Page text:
I ended my short visit to the UK by giving a talk on stock loans at the Nomura Seminar Series in Oxford yesterday.

There could not be a better place for me to present about this particular paper. It extends previous results by Xunyu Zhou to incomplete markets, using techniques developed by Vicky Henderson and Thaleia Zariphopoulou, all three of them members of the impressive Oxford-Man Institute. Alas, by a series of unfortunate events, they were all out of the country and could not attend my talk, but I maintain that the place was ideal, if only because it gave me the chance to take pictures of some Harry Potter locations.

## Saturday, October 30, 2010

## Thursday, October 28, 2010

### Chaos at Imperial College

No, no, I don't mean that they run a particularly disorganized college.

It is just that I presented the most recent version of my work on calibration of chaotic models for interest rates there yesterday. The slides for the talk can be found here, but I have not figured out a way to upload the movies to my website in a concise manner yet, so if you are interested you can write me an e-mail.

As I mentioned in the talk, presenting about chaotic models at Imperial College is a bit like giving a talk at the Sistine Chapel on recent advances in fresco technique. Most of the fundamental work on axiomatic positive interest rates was done by Lane Hughston and his collaborators, so it was a real treat to show them my modest contribution to the subject.

Many new and old friends were in attendance, including my phd supervisor Ray Streater, as well as my recent phd student Tsunehiro Tsujimoto, but somehow I missed the opportunity to register this tri-generation encounter with a picture.

## Sunday, October 24, 2010

### Games and options at Paris Nord

So there is irrefutable evidence that the number of reader of this blog is strictly larger than zero: Jean-Michel Courtault told me he got wind that I was spending time in Paris through a colleague who follows the blog and invited yours truly to give a talk at Universite Paris Nord.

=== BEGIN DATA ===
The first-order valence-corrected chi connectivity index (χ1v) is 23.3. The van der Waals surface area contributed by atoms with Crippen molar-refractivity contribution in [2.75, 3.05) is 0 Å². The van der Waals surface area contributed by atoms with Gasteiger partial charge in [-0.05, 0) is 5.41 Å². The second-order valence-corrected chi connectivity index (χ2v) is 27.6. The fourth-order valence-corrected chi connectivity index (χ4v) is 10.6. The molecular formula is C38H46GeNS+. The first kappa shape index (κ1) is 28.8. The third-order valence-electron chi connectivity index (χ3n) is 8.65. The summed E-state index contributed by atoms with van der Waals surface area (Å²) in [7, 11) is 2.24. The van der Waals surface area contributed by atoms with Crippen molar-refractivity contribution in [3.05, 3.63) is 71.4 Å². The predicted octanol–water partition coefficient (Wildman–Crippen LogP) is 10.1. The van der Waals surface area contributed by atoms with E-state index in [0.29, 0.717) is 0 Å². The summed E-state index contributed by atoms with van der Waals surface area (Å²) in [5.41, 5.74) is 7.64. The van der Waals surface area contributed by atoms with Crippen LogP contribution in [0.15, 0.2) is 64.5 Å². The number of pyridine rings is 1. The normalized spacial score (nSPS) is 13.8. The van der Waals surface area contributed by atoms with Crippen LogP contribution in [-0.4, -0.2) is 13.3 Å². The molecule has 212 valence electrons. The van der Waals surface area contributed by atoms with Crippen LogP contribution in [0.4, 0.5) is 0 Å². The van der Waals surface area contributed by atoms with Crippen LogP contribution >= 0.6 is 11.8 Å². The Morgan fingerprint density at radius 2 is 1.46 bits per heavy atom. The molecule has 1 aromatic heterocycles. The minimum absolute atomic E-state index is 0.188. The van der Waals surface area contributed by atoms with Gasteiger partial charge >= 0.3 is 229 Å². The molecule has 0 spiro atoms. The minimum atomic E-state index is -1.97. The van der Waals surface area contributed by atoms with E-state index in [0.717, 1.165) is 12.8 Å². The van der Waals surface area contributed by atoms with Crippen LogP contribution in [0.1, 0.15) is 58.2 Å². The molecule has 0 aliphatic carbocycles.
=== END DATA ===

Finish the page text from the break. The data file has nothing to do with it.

I use the opportunity to brush up on some old work I did on real options and game theory. The intersection between the two approaches is actually quite tricky, especially in incomplete markets. But I'm getting close to completing two papers on the topic - one in discrete, the other in continuous time - and will post them when they are ready. In the mean time, the slides for the talk can be found here.

I use the opportunity to brush up on some old work I did on real options and game theory. The intersection between the two approaches is actually quite tricky, especially in incomplete markets. But I'm getting close to completing two papers on the topic - one in discrete, the other in continuous time - and will post them when they are ready. In the mean time, the slides for the talk can be found here.

## Saturday, October 23, 2010

### Bubbles course

As part of my sabbatical duties here in Paris, I agreed to give a graduate course on asset price bubbles.

The course started on October 15th, and in the first lecture I discussed the theory of "rational bubbles", that is to say, bubbles that can arise in a well defined rational expectations model, simply for being a possible solution of the corresponding homogeneous Euler equation (apart from the usual "fundamental value" term, which is a particular solution associated with the inhomogenous equation with dividends).